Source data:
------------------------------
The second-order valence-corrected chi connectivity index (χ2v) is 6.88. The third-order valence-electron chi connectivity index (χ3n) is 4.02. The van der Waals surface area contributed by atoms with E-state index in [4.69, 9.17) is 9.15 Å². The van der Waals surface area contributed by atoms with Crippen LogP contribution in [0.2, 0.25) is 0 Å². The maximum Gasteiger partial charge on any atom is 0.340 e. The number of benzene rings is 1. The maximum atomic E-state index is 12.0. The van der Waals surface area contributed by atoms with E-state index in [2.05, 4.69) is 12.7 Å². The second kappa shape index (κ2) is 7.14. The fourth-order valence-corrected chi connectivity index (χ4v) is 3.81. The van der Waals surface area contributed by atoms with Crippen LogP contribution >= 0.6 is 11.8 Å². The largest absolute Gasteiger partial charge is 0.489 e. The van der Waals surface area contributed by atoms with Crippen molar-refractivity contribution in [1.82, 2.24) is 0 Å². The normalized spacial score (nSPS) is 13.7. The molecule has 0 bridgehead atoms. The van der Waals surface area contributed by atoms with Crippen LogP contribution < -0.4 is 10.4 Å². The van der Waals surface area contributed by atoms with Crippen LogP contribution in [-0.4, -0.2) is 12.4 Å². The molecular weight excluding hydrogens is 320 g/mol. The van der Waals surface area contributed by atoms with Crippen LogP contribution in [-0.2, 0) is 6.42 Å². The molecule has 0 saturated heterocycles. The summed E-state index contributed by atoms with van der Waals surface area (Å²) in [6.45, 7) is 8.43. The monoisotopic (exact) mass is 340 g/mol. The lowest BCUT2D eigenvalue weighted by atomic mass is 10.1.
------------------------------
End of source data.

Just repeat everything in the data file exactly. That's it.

The second-order valence-corrected chi connectivity index (χ2v) is 6.88. The third-order valence-electron chi connectivity index (χ3n) is 4.02. The van der Waals surface area contributed by atoms with E-state index in [4.69, 9.17) is 9.15 Å². The van der Waals surface area contributed by atoms with Crippen LogP contribution in [0.2, 0.25) is 0 Å². The maximum Gasteiger partial charge on any atom is 0.340 e. The number of benzene rings is 1. The maximum atomic E-state index is 12.0. The van der Waals surface area contributed by atoms with E-state index in [2.05, 4.69) is 12.7 Å². The second kappa shape index (κ2) is 7.14. The fourth-order valence-corrected chi connectivity index (χ4v) is 3.81. The van der Waals surface area contributed by atoms with Crippen LogP contribution >= 0.6 is 11.8 Å². The largest absolute Gasteiger partial charge is 0.489 e. The van der Waals surface area contributed by atoms with Crippen molar-refractivity contribution in [1.82, 2.24) is 0 Å². The normalized spacial score (nSPS) is 13.7. The molecule has 0 bridgehead atoms. The van der Waals surface area contributed by atoms with Crippen LogP contribution < -0.4 is 10.4 Å². The van der Waals surface area contributed by atoms with Crippen LogP contribution in [-0.4, -0.2) is 12.4 Å². The molecular weight excluding hydrogens is 320 g/mol. The van der Waals surface area contributed by atoms with Crippen LogP contribution in [-0.2, 0) is 6.42 Å². The molecule has 0 saturated heterocycles. The summed E-state index contributed by atoms with van der Waals surface area (Å²) in [6.45, 7) is 8.43. The monoisotopic (exact) mass is 340 g/mol. The lowest BCUT2D eigenvalue weighted by atomic mass is 10.1.